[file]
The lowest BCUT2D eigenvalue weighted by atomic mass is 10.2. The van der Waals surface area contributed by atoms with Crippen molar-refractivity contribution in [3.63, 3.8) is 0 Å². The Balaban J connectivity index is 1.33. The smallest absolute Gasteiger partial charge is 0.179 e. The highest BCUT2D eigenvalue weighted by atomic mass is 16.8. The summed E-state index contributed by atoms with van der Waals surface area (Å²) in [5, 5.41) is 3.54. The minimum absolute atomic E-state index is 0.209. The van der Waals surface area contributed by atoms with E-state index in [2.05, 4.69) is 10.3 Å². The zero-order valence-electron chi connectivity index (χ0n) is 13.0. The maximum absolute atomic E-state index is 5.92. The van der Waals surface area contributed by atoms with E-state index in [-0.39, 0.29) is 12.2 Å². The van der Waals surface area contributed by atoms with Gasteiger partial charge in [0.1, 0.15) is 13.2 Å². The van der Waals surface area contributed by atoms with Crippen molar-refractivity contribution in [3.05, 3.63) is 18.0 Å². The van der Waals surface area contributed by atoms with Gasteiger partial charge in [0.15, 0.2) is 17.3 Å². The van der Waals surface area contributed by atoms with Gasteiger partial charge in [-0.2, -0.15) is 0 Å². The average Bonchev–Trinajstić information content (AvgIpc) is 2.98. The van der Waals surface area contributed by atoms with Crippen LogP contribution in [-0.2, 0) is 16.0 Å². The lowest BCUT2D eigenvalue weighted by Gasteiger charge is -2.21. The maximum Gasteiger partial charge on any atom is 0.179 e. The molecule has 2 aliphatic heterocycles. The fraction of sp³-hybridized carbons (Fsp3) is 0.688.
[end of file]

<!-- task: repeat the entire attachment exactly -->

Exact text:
The lowest BCUT2D eigenvalue weighted by atomic mass is 10.2. The van der Waals surface area contributed by atoms with Crippen molar-refractivity contribution in [3.63, 3.8) is 0 Å². The Balaban J connectivity index is 1.33. The smallest absolute Gasteiger partial charge is 0.179 e. The highest BCUT2D eigenvalue weighted by atomic mass is 16.8. The summed E-state index contributed by atoms with van der Waals surface area (Å²) in [5, 5.41) is 3.54. The minimum absolute atomic E-state index is 0.209. The van der Waals surface area contributed by atoms with E-state index in [2.05, 4.69) is 10.3 Å². The zero-order valence-electron chi connectivity index (χ0n) is 13.0. The maximum absolute atomic E-state index is 5.92. The van der Waals surface area contributed by atoms with E-state index in [-0.39, 0.29) is 12.2 Å². The van der Waals surface area contributed by atoms with Gasteiger partial charge in [0.1, 0.15) is 13.2 Å². The van der Waals surface area contributed by atoms with Crippen molar-refractivity contribution in [3.05, 3.63) is 18.0 Å². The van der Waals surface area contributed by atoms with Gasteiger partial charge in [0.15, 0.2) is 17.3 Å². The van der Waals surface area contributed by atoms with Gasteiger partial charge in [-0.2, -0.15) is 0 Å². The average Bonchev–Trinajstić information content (AvgIpc) is 2.98. The van der Waals surface area contributed by atoms with Crippen LogP contribution in [-0.2, 0) is 16.0 Å². The lowest BCUT2D eigenvalue weighted by Gasteiger charge is -2.21. The maximum Gasteiger partial charge on any atom is 0.179 e. The molecule has 2 aliphatic heterocycles. The fraction of sp³-hybridized carbons (Fsp3) is 0.688.